Lecture 6 - BME 418 Quantitative Cell Biology Alan J Hunt...

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BME 418, Quantitative Cell Biology Alan J. Hunt Lecture #6: Momentum and Reynolds #, Introduction to Eukaryotic Cells, intracellular organelles. Before we leave the prokaryotes and begin discussion of eukaryotes, we'll touch on one more issue concerning bacterial motility: the effect of momentum. It's very informative to consider how far a bacterium will coast after it stops swimming.
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BME 418, Quantitative Cell Biology Alan J. Hunt A bacterium coasts for a distance much shorter than the diameter of a hydrogen atom! So, for a bacterium, it's as if acceleration and momentum do not exist. For practical purposes it immediately moves full speed upon beating it's flagella, and immediately comes to a stop when beating stops. What about other small objects? Is there some generalized way to decide the importance of momentum? Yes, the Reynold's number: Reynold's # η ρ vL = L is the size (radius for a sphere) ρ is the specific gravity (density for practical purposes). For a bacterium Reynold # 10 -5 For a fish 10 5 Another ramification of high Reynolds #: there may be turbulence. In this case Stokes' would not apply. Discuss springs and waves at low R.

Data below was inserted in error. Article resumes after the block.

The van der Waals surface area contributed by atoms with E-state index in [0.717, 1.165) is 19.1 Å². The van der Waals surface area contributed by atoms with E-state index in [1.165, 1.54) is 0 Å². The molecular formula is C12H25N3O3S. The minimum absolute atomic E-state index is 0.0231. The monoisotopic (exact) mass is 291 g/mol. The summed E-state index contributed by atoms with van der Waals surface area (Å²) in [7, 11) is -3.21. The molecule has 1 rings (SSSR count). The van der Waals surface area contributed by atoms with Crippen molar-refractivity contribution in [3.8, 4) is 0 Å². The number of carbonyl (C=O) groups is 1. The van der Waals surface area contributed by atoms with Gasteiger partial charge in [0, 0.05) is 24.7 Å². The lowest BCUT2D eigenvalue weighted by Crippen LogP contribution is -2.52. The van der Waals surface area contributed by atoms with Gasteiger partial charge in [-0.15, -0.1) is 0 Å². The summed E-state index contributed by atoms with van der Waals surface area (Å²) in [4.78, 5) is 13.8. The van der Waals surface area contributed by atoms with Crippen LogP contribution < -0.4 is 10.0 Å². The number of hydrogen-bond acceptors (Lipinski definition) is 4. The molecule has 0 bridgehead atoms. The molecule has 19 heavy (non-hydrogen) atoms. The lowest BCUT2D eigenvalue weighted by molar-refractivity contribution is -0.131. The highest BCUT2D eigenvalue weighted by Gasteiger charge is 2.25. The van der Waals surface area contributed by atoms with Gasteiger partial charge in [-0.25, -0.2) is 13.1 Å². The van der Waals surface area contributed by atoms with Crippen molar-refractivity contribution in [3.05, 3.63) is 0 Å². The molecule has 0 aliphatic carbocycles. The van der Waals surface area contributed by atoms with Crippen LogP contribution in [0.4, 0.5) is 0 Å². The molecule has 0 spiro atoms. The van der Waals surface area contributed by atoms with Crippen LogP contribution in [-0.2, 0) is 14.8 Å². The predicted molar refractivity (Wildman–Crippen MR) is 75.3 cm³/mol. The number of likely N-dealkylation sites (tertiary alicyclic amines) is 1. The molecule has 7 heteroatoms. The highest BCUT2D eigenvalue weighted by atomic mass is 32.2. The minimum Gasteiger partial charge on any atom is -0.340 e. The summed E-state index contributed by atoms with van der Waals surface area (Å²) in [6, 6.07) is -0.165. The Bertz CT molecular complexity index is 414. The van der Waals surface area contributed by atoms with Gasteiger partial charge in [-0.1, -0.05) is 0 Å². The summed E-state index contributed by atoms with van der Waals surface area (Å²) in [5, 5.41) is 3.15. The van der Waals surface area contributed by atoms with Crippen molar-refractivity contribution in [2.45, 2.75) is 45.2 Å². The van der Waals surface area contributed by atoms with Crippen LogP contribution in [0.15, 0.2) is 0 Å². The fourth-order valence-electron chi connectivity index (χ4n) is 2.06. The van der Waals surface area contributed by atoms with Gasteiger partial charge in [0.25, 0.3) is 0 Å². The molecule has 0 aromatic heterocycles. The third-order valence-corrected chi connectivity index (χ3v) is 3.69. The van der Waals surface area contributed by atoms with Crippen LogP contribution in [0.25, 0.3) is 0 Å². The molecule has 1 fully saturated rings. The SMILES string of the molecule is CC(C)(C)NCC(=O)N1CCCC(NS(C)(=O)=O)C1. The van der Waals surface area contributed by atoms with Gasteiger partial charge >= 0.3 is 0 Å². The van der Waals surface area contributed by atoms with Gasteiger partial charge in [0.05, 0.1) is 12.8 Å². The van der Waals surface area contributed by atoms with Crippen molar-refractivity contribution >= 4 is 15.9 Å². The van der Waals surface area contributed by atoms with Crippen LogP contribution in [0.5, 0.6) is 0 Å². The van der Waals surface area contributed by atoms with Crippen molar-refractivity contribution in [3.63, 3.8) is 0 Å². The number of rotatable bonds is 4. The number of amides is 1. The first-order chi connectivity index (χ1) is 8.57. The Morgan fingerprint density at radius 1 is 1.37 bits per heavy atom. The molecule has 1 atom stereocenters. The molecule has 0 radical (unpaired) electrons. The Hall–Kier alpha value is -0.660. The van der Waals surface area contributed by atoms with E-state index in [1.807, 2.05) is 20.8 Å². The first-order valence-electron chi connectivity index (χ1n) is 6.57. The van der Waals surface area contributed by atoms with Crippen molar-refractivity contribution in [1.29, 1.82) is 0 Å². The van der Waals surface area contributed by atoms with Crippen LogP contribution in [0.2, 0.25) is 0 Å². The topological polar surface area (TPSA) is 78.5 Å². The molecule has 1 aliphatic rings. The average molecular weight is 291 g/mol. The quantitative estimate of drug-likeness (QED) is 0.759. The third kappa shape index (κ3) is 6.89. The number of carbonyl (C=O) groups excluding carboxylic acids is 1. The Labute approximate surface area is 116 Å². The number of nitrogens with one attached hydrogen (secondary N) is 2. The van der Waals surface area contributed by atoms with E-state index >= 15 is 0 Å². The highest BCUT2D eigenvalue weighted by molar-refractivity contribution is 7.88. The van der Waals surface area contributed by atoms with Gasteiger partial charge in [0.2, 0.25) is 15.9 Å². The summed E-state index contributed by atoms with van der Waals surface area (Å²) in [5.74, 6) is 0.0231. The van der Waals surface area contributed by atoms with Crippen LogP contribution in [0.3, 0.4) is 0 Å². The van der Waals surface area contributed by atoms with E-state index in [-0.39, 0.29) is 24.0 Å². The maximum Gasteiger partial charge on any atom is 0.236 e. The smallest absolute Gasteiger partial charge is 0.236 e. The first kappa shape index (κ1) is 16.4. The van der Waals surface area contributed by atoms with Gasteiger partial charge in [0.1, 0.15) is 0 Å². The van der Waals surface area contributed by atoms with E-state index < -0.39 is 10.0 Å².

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BME 418, Quantitative Cell Biology Alan J. Hunt Now we turn from the prokaryotes to a group of organisms that appeared more recently on the planet, somewhere around 1.5 billion year ago from fossil records. The eukaryotes
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This note was uploaded on 09/06/2008 for the course BIOMEDE 418 taught by Professor Hunt during the Winter '08 term at University of Michigan.

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Lecture 6 - BME 418 Quantitative Cell Biology Alan J Hunt...

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